Tuesday, February 19, 2013

Reader's Digest Canada focussing even more on print while U.S. parent flounders

Reader's Digest Association (Canada) Ltd.says that it is doubling down on print, investing the money it saved by last year shutting its direct marketing division. Phillipe Cloutier, the general manager, told the Globe and Mail 
“We’ve taken the approach to walk away from our direct marketing catalogue business and reinvesting that in the magazine business. We used to sell a variety of products, books and merchandise. But the digital transformation means that’s no longer sustainable from a profitability standpoint. … We have a plan to maintain subscriptions around 500,000.”
The Canadian operation, independent of the U.S. parent -- which just filed for bankruptcy protection for the second time in four years -- has seen its paid subscription base slip 15 per cent  to 472,883 in the last six months of last year. The drop meant it went from its long-held  claim to be Canada's largest circulation magazine to third, behind Chatelaine and Canadian Living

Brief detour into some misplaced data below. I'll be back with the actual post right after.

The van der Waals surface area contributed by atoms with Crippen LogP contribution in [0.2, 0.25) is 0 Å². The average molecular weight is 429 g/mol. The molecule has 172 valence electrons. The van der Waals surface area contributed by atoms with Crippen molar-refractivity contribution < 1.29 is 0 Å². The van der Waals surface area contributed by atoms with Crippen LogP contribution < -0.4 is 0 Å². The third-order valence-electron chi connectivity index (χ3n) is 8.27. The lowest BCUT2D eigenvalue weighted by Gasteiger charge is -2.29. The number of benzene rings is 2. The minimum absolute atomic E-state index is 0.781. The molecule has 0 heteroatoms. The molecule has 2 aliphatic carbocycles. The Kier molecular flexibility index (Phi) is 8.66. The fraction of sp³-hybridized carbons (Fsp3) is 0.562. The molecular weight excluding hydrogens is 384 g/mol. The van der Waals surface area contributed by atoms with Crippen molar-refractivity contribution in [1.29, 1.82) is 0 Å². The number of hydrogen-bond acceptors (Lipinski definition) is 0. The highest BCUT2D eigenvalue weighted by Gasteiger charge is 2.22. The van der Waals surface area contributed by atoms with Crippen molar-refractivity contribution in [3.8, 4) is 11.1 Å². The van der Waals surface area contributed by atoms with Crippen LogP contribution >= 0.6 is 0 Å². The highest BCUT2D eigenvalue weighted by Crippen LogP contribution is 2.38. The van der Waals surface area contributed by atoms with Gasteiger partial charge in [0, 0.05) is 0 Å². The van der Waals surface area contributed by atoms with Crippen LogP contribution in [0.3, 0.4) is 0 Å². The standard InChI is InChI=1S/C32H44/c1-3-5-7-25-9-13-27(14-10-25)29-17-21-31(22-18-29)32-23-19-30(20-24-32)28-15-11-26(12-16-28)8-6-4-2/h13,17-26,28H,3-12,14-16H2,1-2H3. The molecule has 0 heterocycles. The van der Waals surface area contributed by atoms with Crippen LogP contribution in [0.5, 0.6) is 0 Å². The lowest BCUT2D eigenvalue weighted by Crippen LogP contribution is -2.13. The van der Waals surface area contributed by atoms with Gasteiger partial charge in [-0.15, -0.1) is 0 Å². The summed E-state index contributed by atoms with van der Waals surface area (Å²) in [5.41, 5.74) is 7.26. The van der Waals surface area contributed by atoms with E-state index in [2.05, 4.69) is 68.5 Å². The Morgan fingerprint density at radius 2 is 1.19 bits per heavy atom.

One of the ways it is buttressing its print business is to start Taste of Home Canada magazine, a Canadianized version of the successful U.S. brand (see earlier post).
The Canadian company has added sales staff to its roster of 140 employees in an effort to increase the advertising in its pages. And while it has developed tablet versions of its magazines, it hopes to keep users hooked on the printed copies by embedding each copy with technology that will allow readers with smartphones to find enhanced content online. 
“We recognize customer needs are changing,” Mr. Cloutier said. “Print is eroding, but I feel print will always be there.”


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